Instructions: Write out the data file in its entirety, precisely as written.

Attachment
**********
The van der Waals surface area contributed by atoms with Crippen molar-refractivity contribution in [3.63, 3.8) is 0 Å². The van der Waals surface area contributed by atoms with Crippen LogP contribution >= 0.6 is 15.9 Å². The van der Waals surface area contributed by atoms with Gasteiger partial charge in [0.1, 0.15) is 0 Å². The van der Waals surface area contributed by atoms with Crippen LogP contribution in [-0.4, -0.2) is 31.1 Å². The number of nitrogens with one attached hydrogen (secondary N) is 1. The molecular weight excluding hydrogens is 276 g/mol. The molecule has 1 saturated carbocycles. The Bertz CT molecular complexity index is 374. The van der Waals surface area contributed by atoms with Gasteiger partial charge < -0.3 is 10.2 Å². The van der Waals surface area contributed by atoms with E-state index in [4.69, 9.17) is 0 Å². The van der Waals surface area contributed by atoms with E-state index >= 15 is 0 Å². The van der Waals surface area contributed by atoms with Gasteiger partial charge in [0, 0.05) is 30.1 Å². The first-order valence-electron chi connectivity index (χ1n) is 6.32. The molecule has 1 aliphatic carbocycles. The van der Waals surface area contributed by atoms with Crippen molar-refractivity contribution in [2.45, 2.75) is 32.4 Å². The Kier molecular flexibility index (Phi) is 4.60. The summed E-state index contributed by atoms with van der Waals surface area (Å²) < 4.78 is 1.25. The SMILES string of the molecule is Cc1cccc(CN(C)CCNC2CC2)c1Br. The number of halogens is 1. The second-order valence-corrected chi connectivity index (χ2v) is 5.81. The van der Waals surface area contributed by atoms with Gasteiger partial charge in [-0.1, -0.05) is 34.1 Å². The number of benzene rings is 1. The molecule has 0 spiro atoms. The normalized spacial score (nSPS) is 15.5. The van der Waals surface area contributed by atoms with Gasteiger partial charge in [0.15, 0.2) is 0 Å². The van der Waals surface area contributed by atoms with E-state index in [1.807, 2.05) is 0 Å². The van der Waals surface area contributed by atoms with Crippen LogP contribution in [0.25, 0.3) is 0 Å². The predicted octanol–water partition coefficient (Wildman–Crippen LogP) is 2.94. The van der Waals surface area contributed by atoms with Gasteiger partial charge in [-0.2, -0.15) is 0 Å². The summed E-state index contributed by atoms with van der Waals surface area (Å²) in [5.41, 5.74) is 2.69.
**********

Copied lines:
The van der Waals surface area contributed by atoms with Crippen molar-refractivity contribution in [3.63, 3.8) is 0 Å². The van der Waals surface area contributed by atoms with Crippen LogP contribution >= 0.6 is 15.9 Å². The van der Waals surface area contributed by atoms with Gasteiger partial charge in [0.1, 0.15) is 0 Å². The van der Waals surface area contributed by atoms with Crippen LogP contribution in [-0.4, -0.2) is 31.1 Å². The number of nitrogens with one attached hydrogen (secondary N) is 1. The molecular weight excluding hydrogens is 276 g/mol. The molecule has 1 saturated carbocycles. The Bertz CT molecular complexity index is 374. The van der Waals surface area contributed by atoms with Gasteiger partial charge < -0.3 is 10.2 Å². The van der Waals surface area contributed by atoms with E-state index in [4.69, 9.17) is 0 Å². The van der Waals surface area contributed by atoms with E-state index >= 15 is 0 Å². The van der Waals surface area contributed by atoms with Gasteiger partial charge in [0, 0.05) is 30.1 Å². The first-order valence-electron chi connectivity index (χ1n) is 6.32. The molecule has 1 aliphatic carbocycles. The van der Waals surface area contributed by atoms with Crippen molar-refractivity contribution in [2.45, 2.75) is 32.4 Å². The Kier molecular flexibility index (Phi) is 4.60. The summed E-state index contributed by atoms with van der Waals surface area (Å²) < 4.78 is 1.25. The SMILES string of the molecule is Cc1cccc(CN(C)CCNC2CC2)c1Br. The number of halogens is 1. The second-order valence-corrected chi connectivity index (χ2v) is 5.81. The van der Waals surface area contributed by atoms with Gasteiger partial charge in [-0.1, -0.05) is 34.1 Å². The number of benzene rings is 1. The molecule has 0 spiro atoms. The normalized spacial score (nSPS) is 15.5. The van der Waals surface area contributed by atoms with Gasteiger partial charge in [0.15, 0.2) is 0 Å². The van der Waals surface area contributed by atoms with E-state index in [1.807, 2.05) is 0 Å². The van der Waals surface area contributed by atoms with Crippen LogP contribution in [0.25, 0.3) is 0 Å². The predicted octanol–water partition coefficient (Wildman–Crippen LogP) is 2.94. The van der Waals surface area contributed by atoms with Gasteiger partial charge in [-0.2, -0.15) is 0 Å². The summed E-state index contributed by atoms with van der Waals surface area (Å²) in [5.41, 5.74) is 2.69.